Debris flows cannot be prevented, but landslide disasters can be avoided. Landslide risk is a combination of hazard, exposure, and vulnerability. When hazard is elevated, like when the dashboard enters a medium or high risk level, decreasing exposure (by moving out of areas where landslides are likely to happen) can decrease your risk.
Places to avoid
Avoid the following locations when landslide hazard is elevated.
Scars and deposits in the landscape are indicators of recent landslide activity, but old landslides or landslide material can be harder to spot.
Base of slopes
Gravity enables saturated material to flow downhill and deposit on flat areas near the base of mountains. In Sitka, gentle locations beneath mountains such as Harbor Mountain, Gavan Hill, and Verstovia. As distance from steep hillslopes increases, landslide exposure generally decreases.
Minor drainage hollows
A drainage hollow is a concave feature of the landscape carved by water or past landslides. Minor drainage hollows may not have flowing water all of the time, like a stream, but during heavy rainfall will accommodate runoff.
Cut and fill slopes
Fill slopes are the result of human modifications to the landscape, typically for the construction of trails, roads, or buildings.
TerrainWorks landslide runout map
About the map
The TerrainWorks landslide runout map uses a computer program that estimates where material would travel if a landslide initiates on a mountainside. The model considers the steepness and shape of terrain, with an output that shows relative probability of where a landslide could travel. The final map shows the likelihood of a location being affected by a landslide based on a combined probability of:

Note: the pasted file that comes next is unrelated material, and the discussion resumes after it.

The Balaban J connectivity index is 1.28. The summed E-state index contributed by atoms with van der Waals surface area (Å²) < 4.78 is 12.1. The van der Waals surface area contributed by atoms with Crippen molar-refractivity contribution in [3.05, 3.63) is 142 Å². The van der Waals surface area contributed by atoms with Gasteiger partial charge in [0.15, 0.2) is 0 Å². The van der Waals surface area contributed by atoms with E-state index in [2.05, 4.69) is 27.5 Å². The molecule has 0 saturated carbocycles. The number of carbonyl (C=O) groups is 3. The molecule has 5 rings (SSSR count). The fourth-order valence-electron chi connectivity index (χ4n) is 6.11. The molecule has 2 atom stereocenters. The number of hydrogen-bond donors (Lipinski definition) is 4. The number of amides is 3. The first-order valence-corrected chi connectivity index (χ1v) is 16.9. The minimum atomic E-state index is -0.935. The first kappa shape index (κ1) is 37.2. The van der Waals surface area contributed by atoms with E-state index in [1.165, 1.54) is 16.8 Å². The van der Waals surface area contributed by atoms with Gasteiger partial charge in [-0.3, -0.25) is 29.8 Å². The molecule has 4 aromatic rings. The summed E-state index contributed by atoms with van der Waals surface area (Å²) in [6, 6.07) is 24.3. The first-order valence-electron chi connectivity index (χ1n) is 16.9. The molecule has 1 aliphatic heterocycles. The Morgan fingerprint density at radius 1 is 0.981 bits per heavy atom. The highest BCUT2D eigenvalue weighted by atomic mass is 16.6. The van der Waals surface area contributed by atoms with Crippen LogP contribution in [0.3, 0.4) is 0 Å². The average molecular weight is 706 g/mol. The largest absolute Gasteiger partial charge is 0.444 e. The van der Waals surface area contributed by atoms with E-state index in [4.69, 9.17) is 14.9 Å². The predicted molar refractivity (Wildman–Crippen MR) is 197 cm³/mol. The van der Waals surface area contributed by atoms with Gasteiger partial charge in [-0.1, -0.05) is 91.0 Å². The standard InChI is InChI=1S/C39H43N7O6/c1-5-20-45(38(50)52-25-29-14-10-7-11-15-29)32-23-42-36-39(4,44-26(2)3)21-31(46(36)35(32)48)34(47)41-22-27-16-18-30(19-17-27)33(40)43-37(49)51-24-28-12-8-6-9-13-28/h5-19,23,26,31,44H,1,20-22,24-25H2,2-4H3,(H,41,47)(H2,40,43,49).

- The probability that a landslide initiates above the location, combined with
- The likelihood that if a landslide occurred, the material would travel or be deposited in a given location.
The map depicts landslide hazard areas based on limited data and theoretical models. This map is not intended for use on the scale of individual properties. The map cannot substitute on-the-ground, site-specific investigations by qualified professionals. Site-specific evaluations may result in different evaluations from those shown on the map.
About the legend
Landslide susceptibility in this map combines the probability of landslide initiation, runout, and inundation. Areas on the map that are lighter in color are relatively less likely to be affected by a landslide because either a landslide is unlikely to initiate above the location, or if a landslide did initiate up-slope the material has a lower likelihood of reaching that location. Darker colored areas are relatively more likely to be reached if a landslide were to initiate upslope.
- Dark Pink Areas (high susceptibility): Based on the TerrainWorks model, these areas are modeled to be in the potential path of a debris flow. There is a higher probability that landslides could initiate upslope when risk levels are elevated. Smaller landslides with less momentum have a chance of reaching these areas.
- White/Light Pink Areas (low susceptibility): Based on the TerrainWorks model, there is a low, but non-zero probability that a landslide could impact this area. It would require a larger, perhaps less frequent landslide to impact this area.
- No Color: Based on the TerrainWorks model, these areas are not likely to be impacted by landslides, even when landslide risk is elevated.
The map was made using Terrainworks NetMap Slope Stability analysis tool and is included in the Landslide and Debris Flow Potential in Southeast Alaska storymap. The map was contracted by the US Forest Service.
Other Sitka landslide maps
Different groups have done work to understand where landslides start and where they could go in Sitka using various approaches. Efforts to model the initiation and runout of debris flows have significant agreement, telling similar stories about which areas have been and could be affected by landslides.